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Women More Often Know Their Attacker : Violence: Federal study finds that men are far less likely to be victimized by friends or relatives. Reno stresses need to target domestic abuse.

TIMES STAFF WRITER

More than two-thirds of violent attacks against women in the United States were committed by someone the victim knew, substantially higher than the rate experienced by men, according to a Justice Department study released Sunday.

Moreover, the number of women attacked by spouses, ex-spouses, boyfriends, parents or their children is more than 10 times the rate against men, according to 400,000 interviews conducted for the Bureau of Justice Statistics from 1987 to 1991.

Atty. Gen. Janet Reno said the findings “underscore the importance of forceful and effective action against the scourge of domestic violence.” She noted that the Senate-passed anti-crime bill would strengthen laws protecting women and expand federal grants to deal with the problem.

The National Organization for Women’s Legal Defense Fund called the study’s findings “atrocious but not surprising.”

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“This country cannot continue to keep its biggest secret: Thousands of women in this country are not safe from their husbands or boyfriends. Congress must act and it must act immediately. We are in a state of emergency,” said Helen Neuborne, the organization’s executive director.

The survey found that in a typical year, 2.5 million of the nation’s 107 million women older than 11 were raped, robbed or assaulted, or suffered a threat or an attempt to commit such crimes.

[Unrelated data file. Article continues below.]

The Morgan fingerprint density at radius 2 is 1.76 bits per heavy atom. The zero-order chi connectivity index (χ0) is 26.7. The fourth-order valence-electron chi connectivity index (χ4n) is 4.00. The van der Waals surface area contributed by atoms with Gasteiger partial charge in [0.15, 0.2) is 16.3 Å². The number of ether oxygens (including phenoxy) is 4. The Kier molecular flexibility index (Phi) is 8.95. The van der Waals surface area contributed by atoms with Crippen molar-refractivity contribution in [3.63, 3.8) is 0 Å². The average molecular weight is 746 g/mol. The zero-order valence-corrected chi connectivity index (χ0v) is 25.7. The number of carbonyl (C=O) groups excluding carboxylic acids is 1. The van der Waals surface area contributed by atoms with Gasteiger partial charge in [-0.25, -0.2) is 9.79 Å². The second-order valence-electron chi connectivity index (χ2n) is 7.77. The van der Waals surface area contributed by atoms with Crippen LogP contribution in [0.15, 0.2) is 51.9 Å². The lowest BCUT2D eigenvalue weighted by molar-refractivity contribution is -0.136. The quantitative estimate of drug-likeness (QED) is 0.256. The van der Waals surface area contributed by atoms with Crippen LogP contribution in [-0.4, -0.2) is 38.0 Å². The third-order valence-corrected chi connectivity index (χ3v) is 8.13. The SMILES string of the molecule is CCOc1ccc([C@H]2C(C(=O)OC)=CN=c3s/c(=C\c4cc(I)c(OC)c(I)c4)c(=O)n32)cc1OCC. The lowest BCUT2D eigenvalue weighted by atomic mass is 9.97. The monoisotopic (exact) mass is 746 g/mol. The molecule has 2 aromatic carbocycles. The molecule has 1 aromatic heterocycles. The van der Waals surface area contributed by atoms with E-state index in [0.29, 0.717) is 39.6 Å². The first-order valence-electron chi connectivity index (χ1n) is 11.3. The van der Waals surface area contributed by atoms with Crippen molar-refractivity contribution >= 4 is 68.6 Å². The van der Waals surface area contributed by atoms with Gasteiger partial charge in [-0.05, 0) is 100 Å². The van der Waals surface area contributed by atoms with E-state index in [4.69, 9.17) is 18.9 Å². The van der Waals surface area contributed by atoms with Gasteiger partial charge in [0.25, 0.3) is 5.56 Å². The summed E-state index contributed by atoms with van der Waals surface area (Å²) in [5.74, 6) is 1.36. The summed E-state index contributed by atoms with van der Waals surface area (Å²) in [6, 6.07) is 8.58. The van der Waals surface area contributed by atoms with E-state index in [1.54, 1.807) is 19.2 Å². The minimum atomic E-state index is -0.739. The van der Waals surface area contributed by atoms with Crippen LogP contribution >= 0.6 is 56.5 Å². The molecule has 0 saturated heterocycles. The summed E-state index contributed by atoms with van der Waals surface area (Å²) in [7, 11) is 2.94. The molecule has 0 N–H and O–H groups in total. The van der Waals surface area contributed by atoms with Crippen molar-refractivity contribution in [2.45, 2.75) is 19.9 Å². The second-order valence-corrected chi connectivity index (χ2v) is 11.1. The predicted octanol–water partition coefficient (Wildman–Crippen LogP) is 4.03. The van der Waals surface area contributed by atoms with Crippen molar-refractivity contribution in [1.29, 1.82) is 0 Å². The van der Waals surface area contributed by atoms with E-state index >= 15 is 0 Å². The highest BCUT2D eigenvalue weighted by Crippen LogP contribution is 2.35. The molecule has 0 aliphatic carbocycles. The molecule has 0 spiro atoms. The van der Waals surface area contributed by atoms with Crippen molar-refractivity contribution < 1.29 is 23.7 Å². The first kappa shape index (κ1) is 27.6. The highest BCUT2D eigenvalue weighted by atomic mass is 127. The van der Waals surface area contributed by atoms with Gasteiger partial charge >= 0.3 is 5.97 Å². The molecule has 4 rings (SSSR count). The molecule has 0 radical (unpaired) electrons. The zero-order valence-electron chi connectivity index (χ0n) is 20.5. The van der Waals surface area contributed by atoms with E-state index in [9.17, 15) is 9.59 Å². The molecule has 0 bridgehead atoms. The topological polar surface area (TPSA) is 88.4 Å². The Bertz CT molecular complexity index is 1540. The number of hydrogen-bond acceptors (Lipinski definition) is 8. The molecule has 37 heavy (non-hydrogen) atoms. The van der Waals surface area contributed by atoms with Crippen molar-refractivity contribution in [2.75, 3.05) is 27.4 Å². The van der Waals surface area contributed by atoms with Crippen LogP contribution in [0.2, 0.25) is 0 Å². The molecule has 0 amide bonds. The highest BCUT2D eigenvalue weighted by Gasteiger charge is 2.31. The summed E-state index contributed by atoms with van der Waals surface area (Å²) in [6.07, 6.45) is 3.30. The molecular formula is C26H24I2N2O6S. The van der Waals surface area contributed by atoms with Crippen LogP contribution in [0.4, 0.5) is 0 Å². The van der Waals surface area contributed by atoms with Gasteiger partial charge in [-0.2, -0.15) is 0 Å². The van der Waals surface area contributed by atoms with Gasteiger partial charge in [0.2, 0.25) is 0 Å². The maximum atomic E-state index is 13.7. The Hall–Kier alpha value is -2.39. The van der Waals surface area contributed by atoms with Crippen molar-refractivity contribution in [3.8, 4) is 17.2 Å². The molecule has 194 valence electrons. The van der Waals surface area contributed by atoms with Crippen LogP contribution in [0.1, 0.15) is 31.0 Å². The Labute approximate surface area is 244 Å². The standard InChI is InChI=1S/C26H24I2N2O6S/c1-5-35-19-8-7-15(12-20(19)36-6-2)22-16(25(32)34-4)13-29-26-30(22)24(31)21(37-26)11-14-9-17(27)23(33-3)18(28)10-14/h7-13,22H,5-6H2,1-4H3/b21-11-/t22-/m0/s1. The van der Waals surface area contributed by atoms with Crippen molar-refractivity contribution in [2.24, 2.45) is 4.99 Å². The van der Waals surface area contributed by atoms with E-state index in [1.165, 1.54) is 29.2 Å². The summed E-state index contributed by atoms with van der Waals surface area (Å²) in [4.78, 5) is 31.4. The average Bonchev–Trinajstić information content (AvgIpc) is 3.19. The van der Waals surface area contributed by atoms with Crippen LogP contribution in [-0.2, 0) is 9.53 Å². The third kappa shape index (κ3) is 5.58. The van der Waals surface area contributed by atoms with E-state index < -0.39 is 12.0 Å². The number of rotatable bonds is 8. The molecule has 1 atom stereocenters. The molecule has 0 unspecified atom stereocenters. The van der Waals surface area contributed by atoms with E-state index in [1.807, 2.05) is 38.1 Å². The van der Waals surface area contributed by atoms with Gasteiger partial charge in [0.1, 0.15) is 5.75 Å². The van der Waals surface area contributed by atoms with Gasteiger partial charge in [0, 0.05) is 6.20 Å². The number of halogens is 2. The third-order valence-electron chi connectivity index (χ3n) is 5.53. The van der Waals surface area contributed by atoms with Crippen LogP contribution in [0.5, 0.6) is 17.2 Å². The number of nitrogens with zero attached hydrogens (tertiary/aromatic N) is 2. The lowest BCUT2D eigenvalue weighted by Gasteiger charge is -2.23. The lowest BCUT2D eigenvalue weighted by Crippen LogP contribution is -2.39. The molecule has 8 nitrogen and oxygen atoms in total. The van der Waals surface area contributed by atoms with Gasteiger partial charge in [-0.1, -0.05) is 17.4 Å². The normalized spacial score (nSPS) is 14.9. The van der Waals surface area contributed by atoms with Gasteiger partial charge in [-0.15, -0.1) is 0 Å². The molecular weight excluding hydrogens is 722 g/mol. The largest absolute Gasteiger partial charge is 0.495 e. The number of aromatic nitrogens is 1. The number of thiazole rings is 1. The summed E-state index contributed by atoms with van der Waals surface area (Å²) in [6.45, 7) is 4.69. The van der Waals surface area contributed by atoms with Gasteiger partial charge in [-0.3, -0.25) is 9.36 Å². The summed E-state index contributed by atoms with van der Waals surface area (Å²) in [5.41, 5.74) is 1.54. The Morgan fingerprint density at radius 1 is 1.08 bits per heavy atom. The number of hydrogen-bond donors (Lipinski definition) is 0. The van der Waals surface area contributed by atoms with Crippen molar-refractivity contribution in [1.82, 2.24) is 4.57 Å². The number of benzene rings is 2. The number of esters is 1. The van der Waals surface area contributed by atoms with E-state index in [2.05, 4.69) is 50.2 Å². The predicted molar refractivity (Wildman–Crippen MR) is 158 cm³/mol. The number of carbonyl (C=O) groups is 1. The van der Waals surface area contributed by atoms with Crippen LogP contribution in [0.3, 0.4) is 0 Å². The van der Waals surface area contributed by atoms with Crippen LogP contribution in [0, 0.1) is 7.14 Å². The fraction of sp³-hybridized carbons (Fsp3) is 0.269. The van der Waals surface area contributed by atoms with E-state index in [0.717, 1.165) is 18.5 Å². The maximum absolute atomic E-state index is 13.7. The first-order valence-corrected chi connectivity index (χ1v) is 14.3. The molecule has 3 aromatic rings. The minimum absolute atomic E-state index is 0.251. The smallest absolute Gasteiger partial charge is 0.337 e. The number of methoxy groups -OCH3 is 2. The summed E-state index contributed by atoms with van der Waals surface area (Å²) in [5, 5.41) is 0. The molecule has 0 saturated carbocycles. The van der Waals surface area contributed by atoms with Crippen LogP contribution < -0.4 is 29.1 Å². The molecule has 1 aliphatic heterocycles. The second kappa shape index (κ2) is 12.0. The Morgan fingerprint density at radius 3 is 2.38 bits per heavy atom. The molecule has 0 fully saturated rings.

Overall, women were significantly less likely to be victims of violent crime than men--40.5 victims per 1,000 men compared to 24.8 per 1,000 women--but the rate of violence against women has remained relatively constant since the Bureau of Justice Statistics began its annual victimization surveys in 1973, while violent crimes against men have decreased.

The higher incidence of violence by friends or relatives takes on particular significance because injuries were nearly twice as likely to occur if the offender was a husband or boyfriend than if the attacker was a stranger, according to the study.

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This did not extend to rape, however, where female victims of strangers sustained more serious injuries than women raped by someone they knew.

The likelihood of violence was higher for young, black and Latino women, along with poor single women with little education who lived in inner cities, the national study said.

While black females were twice as likely to be robbed as white females, the differences in the rape and assault figures did not vary significantly by race.

The violence against women was largely intra-racial, with 80% of such crimes against whites committed by white offenders, and almost 90% of violence against black women caused by black offenders, the survey found.


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